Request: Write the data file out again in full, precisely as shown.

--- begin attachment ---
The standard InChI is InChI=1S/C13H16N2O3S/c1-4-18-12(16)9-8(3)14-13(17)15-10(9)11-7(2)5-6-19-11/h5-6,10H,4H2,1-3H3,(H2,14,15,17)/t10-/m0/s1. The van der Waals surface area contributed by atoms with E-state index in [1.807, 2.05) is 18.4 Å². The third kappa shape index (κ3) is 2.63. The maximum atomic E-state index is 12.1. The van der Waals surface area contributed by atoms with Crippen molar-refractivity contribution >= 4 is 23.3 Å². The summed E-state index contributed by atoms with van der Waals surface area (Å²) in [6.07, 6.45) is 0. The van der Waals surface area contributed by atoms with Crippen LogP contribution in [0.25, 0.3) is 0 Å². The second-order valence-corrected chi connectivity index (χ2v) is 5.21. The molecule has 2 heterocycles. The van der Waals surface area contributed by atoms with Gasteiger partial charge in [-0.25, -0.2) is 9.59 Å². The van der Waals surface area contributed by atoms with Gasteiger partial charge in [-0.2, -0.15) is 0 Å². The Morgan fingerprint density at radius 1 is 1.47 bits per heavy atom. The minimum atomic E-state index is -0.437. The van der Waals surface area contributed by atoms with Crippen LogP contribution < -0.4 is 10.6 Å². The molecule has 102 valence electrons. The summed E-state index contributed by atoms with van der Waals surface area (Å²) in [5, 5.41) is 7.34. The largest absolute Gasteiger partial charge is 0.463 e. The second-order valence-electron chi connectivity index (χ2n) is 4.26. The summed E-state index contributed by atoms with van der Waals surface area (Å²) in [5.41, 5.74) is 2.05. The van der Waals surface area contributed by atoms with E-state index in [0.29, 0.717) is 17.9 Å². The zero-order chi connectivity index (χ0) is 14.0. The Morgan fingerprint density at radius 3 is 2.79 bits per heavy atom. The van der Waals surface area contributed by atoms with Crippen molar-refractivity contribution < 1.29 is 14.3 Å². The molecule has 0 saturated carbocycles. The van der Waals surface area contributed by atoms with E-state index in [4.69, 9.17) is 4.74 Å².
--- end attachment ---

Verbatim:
The standard InChI is InChI=1S/C13H16N2O3S/c1-4-18-12(16)9-8(3)14-13(17)15-10(9)11-7(2)5-6-19-11/h5-6,10H,4H2,1-3H3,(H2,14,15,17)/t10-/m0/s1. The van der Waals surface area contributed by atoms with E-state index in [1.807, 2.05) is 18.4 Å². The third kappa shape index (κ3) is 2.63. The maximum atomic E-state index is 12.1. The van der Waals surface area contributed by atoms with Crippen molar-refractivity contribution >= 4 is 23.3 Å². The summed E-state index contributed by atoms with van der Waals surface area (Å²) in [6.07, 6.45) is 0. The van der Waals surface area contributed by atoms with Crippen LogP contribution in [0.25, 0.3) is 0 Å². The second-order valence-corrected chi connectivity index (χ2v) is 5.21. The molecule has 2 heterocycles. The van der Waals surface area contributed by atoms with Gasteiger partial charge in [-0.25, -0.2) is 9.59 Å². The van der Waals surface area contributed by atoms with Gasteiger partial charge in [-0.2, -0.15) is 0 Å². The Morgan fingerprint density at radius 1 is 1.47 bits per heavy atom. The minimum atomic E-state index is -0.437. The van der Waals surface area contributed by atoms with Crippen LogP contribution < -0.4 is 10.6 Å². The molecule has 102 valence electrons. The summed E-state index contributed by atoms with van der Waals surface area (Å²) in [5, 5.41) is 7.34. The largest absolute Gasteiger partial charge is 0.463 e. The second-order valence-electron chi connectivity index (χ2n) is 4.26. The summed E-state index contributed by atoms with van der Waals surface area (Å²) in [5.41, 5.74) is 2.05. The van der Waals surface area contributed by atoms with E-state index in [0.29, 0.717) is 17.9 Å². The zero-order chi connectivity index (χ0) is 14.0. The Morgan fingerprint density at radius 3 is 2.79 bits per heavy atom. The van der Waals surface area contributed by atoms with Crippen molar-refractivity contribution < 1.29 is 14.3 Å². The molecule has 0 saturated carbocycles. The van der Waals surface area contributed by atoms with E-state index in [4.69, 9.17) is 4.74 Å².